This is a collection of the best, most reputable and generally most acknowledged online privacy guides on the web. The list is updated continuously.
Links are sorted in alphabetical order to avoid any biases, and each of them contains a short snippet quoted from the respective sites. I have not and will not add privacy guides that are created by VPN “review” sites or other such entities that create content just to spam it with affiliate links.
I dare to say that these guides together cover all the bases when it comes to the best privacy practices, OPSEC, and basic online anonymity – even for the advanced users. However, if you think I’m missing a guide, please leave a comment below and I’ll happily review and possibly add it to the list, thank you.
This updated guide aims to provide introduction to various de-anonymization techniques, tracking techniques, id verification techniques and optional guidance to creating and maintaining reasonably anonymous identities online including social media accounts safely. This includes mainstream platforms and not only privacy friendly ones.
In this article we’ll take a super practical look at privacy concerns and how to protect yourself.
The goal of this paper is to combine many different areas pertaining to security, privacy, and anonymity in the digital world into one easy to follow, knowledge centered paper. The idea was to have it be tailored to ALL types of technology users.
We’re the Electronic Frontier Foundation, an independent non-profit working to protect online privacy for nearly thirty years. This is Surveillance Self-Defense: our expert guide to protecting you and your friends from online spying.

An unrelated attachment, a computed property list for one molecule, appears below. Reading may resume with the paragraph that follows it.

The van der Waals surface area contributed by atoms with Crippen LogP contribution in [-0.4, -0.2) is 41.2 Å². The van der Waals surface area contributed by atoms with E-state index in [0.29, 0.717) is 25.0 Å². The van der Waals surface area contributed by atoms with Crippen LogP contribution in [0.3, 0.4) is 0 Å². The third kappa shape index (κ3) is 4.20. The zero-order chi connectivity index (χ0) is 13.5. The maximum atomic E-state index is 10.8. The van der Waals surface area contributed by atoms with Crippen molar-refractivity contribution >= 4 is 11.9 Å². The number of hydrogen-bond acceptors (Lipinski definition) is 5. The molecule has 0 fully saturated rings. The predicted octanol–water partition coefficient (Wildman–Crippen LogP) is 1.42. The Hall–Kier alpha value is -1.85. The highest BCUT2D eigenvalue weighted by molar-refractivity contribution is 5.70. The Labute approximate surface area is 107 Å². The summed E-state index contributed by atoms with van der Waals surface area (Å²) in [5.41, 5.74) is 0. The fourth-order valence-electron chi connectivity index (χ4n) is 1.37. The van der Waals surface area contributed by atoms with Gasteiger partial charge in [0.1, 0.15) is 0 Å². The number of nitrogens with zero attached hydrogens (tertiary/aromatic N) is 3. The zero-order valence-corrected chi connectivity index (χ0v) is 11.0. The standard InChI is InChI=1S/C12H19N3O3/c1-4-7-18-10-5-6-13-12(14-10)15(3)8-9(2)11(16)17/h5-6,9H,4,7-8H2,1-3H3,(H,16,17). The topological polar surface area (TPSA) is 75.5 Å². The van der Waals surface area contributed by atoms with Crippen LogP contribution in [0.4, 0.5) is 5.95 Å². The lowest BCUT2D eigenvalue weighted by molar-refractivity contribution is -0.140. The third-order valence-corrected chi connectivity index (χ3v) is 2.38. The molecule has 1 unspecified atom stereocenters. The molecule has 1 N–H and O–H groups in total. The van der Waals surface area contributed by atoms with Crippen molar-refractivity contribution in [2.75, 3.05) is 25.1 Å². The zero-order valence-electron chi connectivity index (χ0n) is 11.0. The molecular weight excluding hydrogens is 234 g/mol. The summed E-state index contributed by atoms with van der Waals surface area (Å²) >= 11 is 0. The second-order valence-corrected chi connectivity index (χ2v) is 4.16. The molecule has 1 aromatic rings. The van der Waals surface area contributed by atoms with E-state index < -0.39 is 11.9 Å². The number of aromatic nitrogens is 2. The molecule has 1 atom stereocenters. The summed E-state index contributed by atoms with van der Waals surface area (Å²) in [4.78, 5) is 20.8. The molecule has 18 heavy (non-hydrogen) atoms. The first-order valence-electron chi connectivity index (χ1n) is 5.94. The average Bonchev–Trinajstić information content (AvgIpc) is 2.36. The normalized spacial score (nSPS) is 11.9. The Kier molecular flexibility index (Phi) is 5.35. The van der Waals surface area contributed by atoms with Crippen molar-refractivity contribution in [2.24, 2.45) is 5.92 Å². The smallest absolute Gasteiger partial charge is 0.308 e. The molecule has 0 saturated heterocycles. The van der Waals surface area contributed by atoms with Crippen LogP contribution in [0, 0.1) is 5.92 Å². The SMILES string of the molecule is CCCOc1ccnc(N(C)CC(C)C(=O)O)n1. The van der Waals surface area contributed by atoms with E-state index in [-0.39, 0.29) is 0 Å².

There is so much to privacy that I’m afraid it’s impossible to fully protect ourselves on the Internet from the eyes of amoral corporations, but we can minimize this risk. I invite you to find out how this can be done.
So you think you have nothing to hide…think again. If you take precautions to protect all your information, responsible privacy practices will become second nature for you.
(No relevant excerpt available. PRC also has bunch of other “privacy basics” guides listed here.)
Improve your online privacy with this comprehensive guide, developed by the ProtonMail team. Here, we’ll help you determine your threat model and take steps to achieve online privacy that meets your needs.
Privacy matters. Even if you think you have nothing to hide, it’s in your best interest to make your privacy a priority. Most people don’t discuss privacy on the internet with their friends.
In order to protect your digital communication, you will need to address a variety of threats. Doing so requires some technical knowledge, like understanding what happens to your messages between your device and that of the recipient, but it also requires good habits like keeping your device secure from malware, using strong passwords, avoiding phishing attempts and maintaining a communication plan that suits your needs.
TheAnonymousJoker – 100% FOSS Smartphone Hardening non-root Guide 3.0 (for normal people) ft. some advanced tricks
I am back with the third version of the guide I started last year with the aim of getting nearly top grade levels of privacy in the hands (pun intended) of all smartphone users, focused on steps that normal, average people with basic tech knowledge can apply. This version of the guide is fundamentally an incremental improvement, so some parts of the guide may seem copy pasted, but they are supposed to be that way for obvious reasons.
There’s a lot of amazing resources for privacy and security out there. Many of them are geared towards people who are moderately tech-savvy or better. However, there aren’t many that are geared towards beginners and non-tech people. There are many people who are interested in privacy or security, but are just so overwhelmed and unsure. Where do I start? What’s most important? What’s not very important? What do you mean there’s more than one type of encryption? Are some better than others? Why does metadata matter? Can’t you just tell me what to use?
I want to talk about practical, everyday things that people who aren’t deeply technical can do to better protect themselves. They’re simple, mostly free and easily obtainable by everyone. I’d also like to encourage those who do give online anonymity a lot of thought to leave their suggestions in the comments section, keeping in mind the target audience being your normal, everyday people.